“Recovery is where the improvement for performance comes…”



So…. My thoughts on Jeff’s philosophy presented here? A big fat “heck ya” and I am 100 percent in agreement. I couldn’t have said it better. And hats off to Abel James for carrying on such a quality interview.

First off, I think his take on recovery is BY FAR the most important takeaway message. You cannot just beat yourself down down down and expect to survive. And just because your neighbor can train 20hr/wk and run 20-milers no big deal doesn’t mean you can or should. Granted, some athletes do need to be pushed harder and aren’t doing enough…. but that’s rare in triathlon. Usually they’re doing too much and can benefit from less with more focus on quality.

Secondly, on using coach and/or mentor to guide your plan. A good coach is going to do his/her best to give you the right formula of workouts for your needs; for some people that’s teaching them to push to new limits, for some it’s teaching them not to overdo it. We know that some people are workhorses, some are more delicate. Train accordingly. Some races require more training, some require less. Train accordingly. But coaches know that no matter who you’re dealing with, the program on any given day/week may need to be modified to do what’s right for that particular time (like Jeff mentioned). We all change in some way every day and we don’t operate “textbook” style when it comes to our training needs. That’s why I don’t sell pre-written coaching plans for a races 8-16 weeks away. It’s constantly changing and evolving. Sometimes with certain workouts I prescribe, I’ll even give options (assuming my athletes aren’t “lazy” and aren’t just looking for an excuse to bail, lol). For example, sometimes in tougher periods of training or as a race is nearing I will post a workout but say, “Only you know your body best and if you need to cut this down, if we need to reschedule it for a day when you feel better or skip it all together, THAT IS OK.” Without a coach to tell you when to hold back or skip the workout if you don’t feel right, it can be tough because you, the athlete, start to question and wonder if you’re doing enough…you know your body is beat and red flags are flying but you still find a way to train thinking, “If I skip that workout, it will ruin my race.” Answer: NO IT WON’T. If you’re questioning if you can even put one foot in front of the other and all you want to do is sleep, then freaking rest. The problem is that many athletes will then feel guilty about not doing XYZ, or guilty because they know their friends can do it and/or are doing more then they are, or guilty because they found a plan to follow but simply can’t get it done. A full-time coach, or some consultations with one, or asking questions to an expert can ease those fears.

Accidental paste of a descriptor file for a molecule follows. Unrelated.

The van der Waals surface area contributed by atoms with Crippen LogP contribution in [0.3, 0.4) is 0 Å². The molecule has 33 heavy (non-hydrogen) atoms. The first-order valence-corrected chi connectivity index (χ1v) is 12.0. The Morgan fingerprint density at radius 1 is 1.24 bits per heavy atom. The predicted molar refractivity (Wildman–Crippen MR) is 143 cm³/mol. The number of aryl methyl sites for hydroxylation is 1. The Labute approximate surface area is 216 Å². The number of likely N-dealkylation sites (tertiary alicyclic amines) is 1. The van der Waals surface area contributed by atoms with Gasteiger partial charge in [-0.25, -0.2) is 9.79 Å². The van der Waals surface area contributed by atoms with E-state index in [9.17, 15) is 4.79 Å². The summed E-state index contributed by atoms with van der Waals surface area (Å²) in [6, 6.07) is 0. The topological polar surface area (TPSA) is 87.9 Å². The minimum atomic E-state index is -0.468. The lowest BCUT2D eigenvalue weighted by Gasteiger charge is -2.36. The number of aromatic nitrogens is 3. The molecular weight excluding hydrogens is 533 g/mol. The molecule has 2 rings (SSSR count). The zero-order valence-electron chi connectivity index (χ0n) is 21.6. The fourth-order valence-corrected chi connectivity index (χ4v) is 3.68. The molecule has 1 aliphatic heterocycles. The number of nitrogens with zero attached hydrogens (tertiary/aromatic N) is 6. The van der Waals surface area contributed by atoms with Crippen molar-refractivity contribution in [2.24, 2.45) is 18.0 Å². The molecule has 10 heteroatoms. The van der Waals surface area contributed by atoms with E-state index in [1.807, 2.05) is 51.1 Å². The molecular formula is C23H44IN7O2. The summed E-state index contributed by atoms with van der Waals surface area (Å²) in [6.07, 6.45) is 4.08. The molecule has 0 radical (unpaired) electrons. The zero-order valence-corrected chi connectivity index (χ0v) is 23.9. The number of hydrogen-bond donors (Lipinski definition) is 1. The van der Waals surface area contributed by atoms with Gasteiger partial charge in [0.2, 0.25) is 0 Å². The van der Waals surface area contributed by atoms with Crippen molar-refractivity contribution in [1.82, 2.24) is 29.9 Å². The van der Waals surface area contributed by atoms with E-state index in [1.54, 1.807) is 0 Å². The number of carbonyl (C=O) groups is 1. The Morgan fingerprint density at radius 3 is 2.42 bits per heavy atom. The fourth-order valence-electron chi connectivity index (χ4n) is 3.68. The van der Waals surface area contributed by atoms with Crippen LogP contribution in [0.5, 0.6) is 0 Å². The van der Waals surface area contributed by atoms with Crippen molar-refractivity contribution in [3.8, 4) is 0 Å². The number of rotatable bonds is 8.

Third and last note (although I could go on and on), on doing things other than your sport. One thing that stands out in my personal journey in triathlon (which got started late 2006; first race in 2007) is how guilty I used to feel if I did an activity/sport other than swim/bike/run. For years I didn’t snowboard, and also my surfing declined greatly. And that’s coming from someone who LOVES both those sports (others too, like volleyball, or even non-sports like painting, etc). I went 6+ years without snowboarding due to triathlon, but in a previous life snowboarding was a regular part of every winter. And with surfing, since I live by the beach, it didn’t completely disappear but sessions were few and far between. In 2013 and even more so in 2014, I said screw it. I love other sports outside of triathlon, and I find that doing those other sports are refreshing and actually HELP my triathlon training on many levels… bottom line: do what sounds fun and be willing to step away from the grind of your typical training — doesn’t mean you’re slacking, and it’ll do you well.

To your health and fitness,

Coach T